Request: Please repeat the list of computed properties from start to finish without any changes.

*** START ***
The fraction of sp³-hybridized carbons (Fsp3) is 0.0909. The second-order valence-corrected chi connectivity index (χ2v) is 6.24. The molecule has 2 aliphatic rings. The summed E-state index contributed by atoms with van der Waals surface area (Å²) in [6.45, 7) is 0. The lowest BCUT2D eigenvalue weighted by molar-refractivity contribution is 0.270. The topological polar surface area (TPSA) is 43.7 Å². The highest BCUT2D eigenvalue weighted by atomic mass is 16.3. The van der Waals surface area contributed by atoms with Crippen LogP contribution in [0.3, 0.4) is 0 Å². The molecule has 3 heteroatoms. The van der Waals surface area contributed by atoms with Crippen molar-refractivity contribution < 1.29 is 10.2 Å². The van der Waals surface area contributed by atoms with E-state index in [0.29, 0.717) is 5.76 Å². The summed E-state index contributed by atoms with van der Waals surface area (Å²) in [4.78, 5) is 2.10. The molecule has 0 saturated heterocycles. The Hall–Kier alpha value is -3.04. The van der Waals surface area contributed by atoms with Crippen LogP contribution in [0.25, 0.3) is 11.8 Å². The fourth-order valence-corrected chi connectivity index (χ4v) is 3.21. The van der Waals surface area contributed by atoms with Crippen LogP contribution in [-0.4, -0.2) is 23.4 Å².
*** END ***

The fraction of sp³-hybridized carbons (Fsp3) is 0.0909. The second-order valence-corrected chi connectivity index (χ2v) is 6.24. The molecule has 2 aliphatic rings. The summed E-state index contributed by atoms with van der Waals surface area (Å²) in [6.45, 7) is 0. The lowest BCUT2D eigenvalue weighted by molar-refractivity contribution is 0.270. The topological polar surface area (TPSA) is 43.7 Å². The highest BCUT2D eigenvalue weighted by atomic mass is 16.3. The van der Waals surface area contributed by atoms with Crippen LogP contribution in [0.3, 0.4) is 0 Å². The molecule has 3 heteroatoms. The van der Waals surface area contributed by atoms with Crippen molar-refractivity contribution < 1.29 is 10.2 Å². The van der Waals surface area contributed by atoms with E-state index in [0.29, 0.717) is 5.76 Å². The summed E-state index contributed by atoms with van der Waals surface area (Å²) in [4.78, 5) is 2.10. The molecule has 0 saturated heterocycles. The Hall–Kier alpha value is -3.04. The van der Waals surface area contributed by atoms with Crippen LogP contribution in [0.25, 0.3) is 11.8 Å². The fourth-order valence-corrected chi connectivity index (χ4v) is 3.21. The van der Waals surface area contributed by atoms with Crippen LogP contribution in [-0.4, -0.2) is 23.4 Å².